Bacalar Baby


Let me begin this blog post by introducing myself – I am Aoife. There you go! Lol just kidding, obviously, you want to know a little bit about me (I hope lol). Starting from the top, I had been experiencing the travel bug for some time, seeing all my friends and Facebook friends going off exploring all these wonderful places, most commonly South East Asia and it looked incredible, but that wasn’t the continent that tickled my fancy. I was always intrigued by Central and South America especially Brazil – like how unreal does Rio look?!

But I had always resigned myself to the fact that I’d never go due to thinking it was super dangerous and not suitable for tourists due to the scary stories about drug cartels and the like. Then the travel blogger stalking began…I think I follow every Tom, Dick and Harry that has travelled the “Gringo Trail” down through these two continents. I was obsessed – researching and researching and then everything strangely fell into place with myself and John and wanting to finally take the leap and just go for it!

We have no mortgage, kids, or anything to hold us back so if not now, when? Well, enough about that and more about destination numero dos…Bacalar.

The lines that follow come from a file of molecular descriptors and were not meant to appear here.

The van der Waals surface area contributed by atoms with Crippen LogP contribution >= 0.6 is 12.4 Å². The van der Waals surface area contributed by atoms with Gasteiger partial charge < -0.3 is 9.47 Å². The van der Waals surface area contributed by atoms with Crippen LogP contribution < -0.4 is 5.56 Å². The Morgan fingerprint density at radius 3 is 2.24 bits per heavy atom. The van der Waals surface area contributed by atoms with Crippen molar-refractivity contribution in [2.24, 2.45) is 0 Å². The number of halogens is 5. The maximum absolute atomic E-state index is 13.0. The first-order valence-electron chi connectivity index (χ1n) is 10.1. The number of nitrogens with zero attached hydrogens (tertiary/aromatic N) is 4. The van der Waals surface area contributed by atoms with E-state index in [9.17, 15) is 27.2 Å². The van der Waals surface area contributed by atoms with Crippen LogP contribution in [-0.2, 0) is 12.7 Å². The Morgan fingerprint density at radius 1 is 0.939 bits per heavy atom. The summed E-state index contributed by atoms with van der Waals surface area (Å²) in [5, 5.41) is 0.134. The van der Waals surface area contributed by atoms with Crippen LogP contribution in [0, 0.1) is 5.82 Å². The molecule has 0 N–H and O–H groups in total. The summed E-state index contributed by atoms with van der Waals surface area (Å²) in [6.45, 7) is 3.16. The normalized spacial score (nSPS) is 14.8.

Bacalar is south of Tulum, but still in the Quintana Roo state of Mexico and is situated by the Lagoon that was made with God’s hands himself. This. Place. Is. Paradise. Pictures will only go so far to explain the beauty of Laguna Bacalar. It is a long lake approximately 60km long but only 2km wide. It is said the water has seven colours and that is because of the massive variation in depths.


One area could be 2m deep and then could plunge down 90m, which is exactly what happens at the Cenote Negro area. Cenote’s are formed by the collapse of the limestone ground of the lake and this is what has caused the depth variation throughout Laguna Bacalar. So the sun shines and voíla, the water looks turquoise, navy, green, black, I think you get it.

There are two public access points to the Laguna in Bacalar called Balnearios. We preferred the one called Balneario Municipal and if you see the picture below you’ll understand why. It was simply a pier with steps into the crystal clear waters which were always warm and calm. Be warned though – the initial depth of the water is 2m so I was bobbing about thinking I was going to drown only to realise if you swim out just a couple of metres it is only about 1.5m so I could stand on my tippy toes.


The other Balneario is at the other end of Bacalar and you have to pay an entry fee, there are a restaurant and bar but the food is…meh and the ground in the water was quite rocky so it just didn’t match the quality of Balneario Municipal in my opinion.

Our first day we got a boat tour of the lake and got to swim in the Canal de Los Piratas which is a canal used years ago by pirates who came to loot Bacalar and steal their goods and even their women! This was actually gorgeous I was in awe of the beauty the whole time.